AFTER lying in a drawer for 30 years, a great-grandmother’s true-life story of her immense challenge raising twins with autism has finally been published.
Enid Mary Stanton, 81, currently lives at Diaz Old Age Home in Alexandria, but calls her Bloemfontein smallholding home. Her daughter Felicity McNamara lives on an Alexandria farm and after years of persuading her mother to have her book published, was finally able to get it done when Stanton had a nasty fall and needed special care.
She is recovering well and was in good spirits when TotT interviewed her at Diaz Home last weekend.
She titled her book, Through a Glass, Darkly – taken from the scripture in 1 Corinthians 13:11-12.
Felicity was the first-born of her siblings, and was two years old when her mother gave birth to twins Kevin and Steven. Stanton’s overwhelming joy was soon clouded by the realisation that her boys were not normal. What follows is a story of a mother’s fierce love and sheer determination to do the best she can to get the most out of life for her boys.
With all the visits the family made to doctors to see how the twins could be treated, Stanton began keeping a diary of what was happening in the boys’ lives.
“It was easier than explaining things over and over to the doctors,” she said.
At first the family did not know what was wrong with the twins as autism was not commonly known.
At first the family did not know what was wrong with the twins as autism was not commonly known. As babies they seemed apathetic and reluctant to feed properly. Of the two, Kevin was worse off and a neurologist confirmed a brain haemorrhage occurred at birth.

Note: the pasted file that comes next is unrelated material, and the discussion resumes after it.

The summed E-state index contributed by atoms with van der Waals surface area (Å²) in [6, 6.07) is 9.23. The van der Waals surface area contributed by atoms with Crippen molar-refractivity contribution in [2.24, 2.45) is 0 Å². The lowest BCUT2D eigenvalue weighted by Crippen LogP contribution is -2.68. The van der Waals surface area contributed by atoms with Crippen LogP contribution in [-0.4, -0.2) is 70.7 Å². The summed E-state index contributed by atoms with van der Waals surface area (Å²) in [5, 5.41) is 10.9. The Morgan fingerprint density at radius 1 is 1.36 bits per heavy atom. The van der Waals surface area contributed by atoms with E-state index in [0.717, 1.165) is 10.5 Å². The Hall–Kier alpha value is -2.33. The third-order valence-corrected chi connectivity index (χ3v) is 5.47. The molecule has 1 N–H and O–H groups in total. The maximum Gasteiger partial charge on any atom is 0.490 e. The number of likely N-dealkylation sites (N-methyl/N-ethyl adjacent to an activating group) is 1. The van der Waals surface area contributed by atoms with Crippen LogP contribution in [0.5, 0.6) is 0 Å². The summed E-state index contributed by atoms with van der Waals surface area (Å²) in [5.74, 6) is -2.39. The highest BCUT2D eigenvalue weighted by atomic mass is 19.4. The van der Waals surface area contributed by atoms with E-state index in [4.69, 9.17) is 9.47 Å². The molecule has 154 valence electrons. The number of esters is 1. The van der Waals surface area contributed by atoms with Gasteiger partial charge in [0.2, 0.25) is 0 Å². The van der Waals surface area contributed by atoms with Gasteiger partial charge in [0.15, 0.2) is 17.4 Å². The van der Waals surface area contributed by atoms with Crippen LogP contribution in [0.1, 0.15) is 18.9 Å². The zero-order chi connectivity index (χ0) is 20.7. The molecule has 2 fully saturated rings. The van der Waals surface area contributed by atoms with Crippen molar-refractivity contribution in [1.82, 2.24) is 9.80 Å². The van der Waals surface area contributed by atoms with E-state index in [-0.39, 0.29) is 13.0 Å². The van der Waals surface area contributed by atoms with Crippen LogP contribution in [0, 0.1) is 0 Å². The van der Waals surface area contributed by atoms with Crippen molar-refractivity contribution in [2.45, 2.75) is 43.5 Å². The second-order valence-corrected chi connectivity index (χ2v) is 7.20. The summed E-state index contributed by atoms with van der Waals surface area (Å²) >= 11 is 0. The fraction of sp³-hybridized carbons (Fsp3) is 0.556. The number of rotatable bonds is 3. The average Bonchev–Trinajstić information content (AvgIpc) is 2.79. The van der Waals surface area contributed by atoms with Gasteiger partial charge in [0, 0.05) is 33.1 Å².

At the age of two the boys started attending a school for cerebral palsied children. Steven began to show a violent temper. The twins were hospitalised to have extensive brain tests done.
“It was only later, at Martin du Plessis School in Bloemfontein, when the inspector came around and spent a lot of time with the twins and said he thinks it’s autism. They were about four then,” Stanton said.
“We went to Red Cross Children’s Hospital in Cape Town where there was a doctor who was the only authority on autism in the country.”
A heart-wrenching decision was made when the principal at Steven’s school insisted that Kevin should be institutionalised
Amid Kevin’s destructiveness and Steven’s bad temper, the family found that Steven had an aptitude for music and art. There seemed to be no hope for Kevin, as the school said his mental disability was too great.
A heart-wrenching decision was made when the principal at Steven’s school insisted that Kevin should be institutionalised to give Steven a better chance in life. Kevin was placed in a mental institution at the age of six.
“We put Steven in a special school in Pretoria, Unica. He was very happy there and was allowed to stay until he was 23. I dedicated the book to Unica,” Stanton said.
She continued writing about the twins’ journey until they were 23. Currently Steven lives in a sheltered workshop in Bloemfontein and visits his mother every weekend when she is in Bloemfontein. Stanton also visits Kevin in the mental institution, but less frequently now as she has gotten older and more frail.
There is a deep melancholy in Stanton’s story, but it is not all sad
There is a deep melancholy in Stanton’s story, but it is not all sad. The book is also balanced with funny anecdotes and gives a glimpse into life on the smallholdings near Bloemfontein during the years the twins were growing up.
Originally a handwritten collection of diary notes, a friend of Stanton’s typed it up for her on an old typewriter about 30 years ago.
“Then we put it in a computer, on an old floppy disc – but it corroded,” she said. Fortunately the typed version was still lying in a drawer at her smallholding, and as things worked out, her daughter was finally able to get the manuscript and put it in digital form.
The book is self-published in hardcover, and the first batch already sold out. A second batch is being printed in softcover. It will be available at the Kowie News Agency, Kenton News Agency and Fogarty’s in Port Elizabeth.
“Autism is still a mystery,” Stanton said. “I don’t know all the answers.”